There is so much quality information in Lee’s book about the science behind fibres, fabrics and fashion and the stories behind the clothes we wear.  Books like this get me thinking about where I fit in the scheme of things, on my 365-day mission to reposition home-sewing as a life skill akin to home-cooking.  Continue reading

Sew 25 – Back to front makeover

upcycling shirtmaker dressJazz up a shirtmaker linen dress by turning it back to front, cutting off collar, adding scarf and resewing collar in reverse.

This upcycle marks day 25 of my Sew it Again campaign in which I am on a journey that aligns my values, personal and professional background, skills, instinctive creativity, love of nature and interest in pioneering new opportunities.

It springs from study last year with the Australian Rural Leadership Program in which I identified as a post-conventional leader working at individualist and strategist levels.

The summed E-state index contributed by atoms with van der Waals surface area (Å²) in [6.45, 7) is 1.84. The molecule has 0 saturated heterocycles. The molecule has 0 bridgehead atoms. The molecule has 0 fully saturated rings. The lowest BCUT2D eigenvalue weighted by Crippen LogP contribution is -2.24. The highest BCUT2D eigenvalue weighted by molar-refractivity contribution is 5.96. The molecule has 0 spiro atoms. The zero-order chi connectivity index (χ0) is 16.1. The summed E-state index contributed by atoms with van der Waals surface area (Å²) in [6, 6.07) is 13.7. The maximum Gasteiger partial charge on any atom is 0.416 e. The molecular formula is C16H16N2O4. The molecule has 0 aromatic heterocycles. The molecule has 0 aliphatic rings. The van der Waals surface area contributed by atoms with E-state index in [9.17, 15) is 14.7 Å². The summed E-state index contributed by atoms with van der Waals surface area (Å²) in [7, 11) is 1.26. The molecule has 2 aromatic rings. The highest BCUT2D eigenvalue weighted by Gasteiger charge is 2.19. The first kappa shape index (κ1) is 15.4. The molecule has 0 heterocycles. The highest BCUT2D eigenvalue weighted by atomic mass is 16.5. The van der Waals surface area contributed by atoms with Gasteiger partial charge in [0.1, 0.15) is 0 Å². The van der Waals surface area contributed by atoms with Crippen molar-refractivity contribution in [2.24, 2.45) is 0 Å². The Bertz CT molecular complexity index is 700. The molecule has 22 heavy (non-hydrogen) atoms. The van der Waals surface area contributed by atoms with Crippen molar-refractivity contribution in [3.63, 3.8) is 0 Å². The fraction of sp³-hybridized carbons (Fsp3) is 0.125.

According to Rooke and Torbert in Harvard Business Review April 2005, strategists typically have socially conscious business ideas that are carried out in a highly collaborative manner. They seek to weave together idealist visions with pragmatic, timely initiatives and principled actions. Rooke and Torbert’s leadership model outlines a step-wise, logical evolution in leadership capacity built through experience and self-awareness.

Another insight I gained from study was I am an INFP. And thanks to my Twitter friend Lisa Claessen, I was inspired to read via this website that INFP-character traits defined as:

  • Introverted: composed, self-reliant, reserved and thoughtful
  • Intuitive: creative, imaginative, idealistic and innovative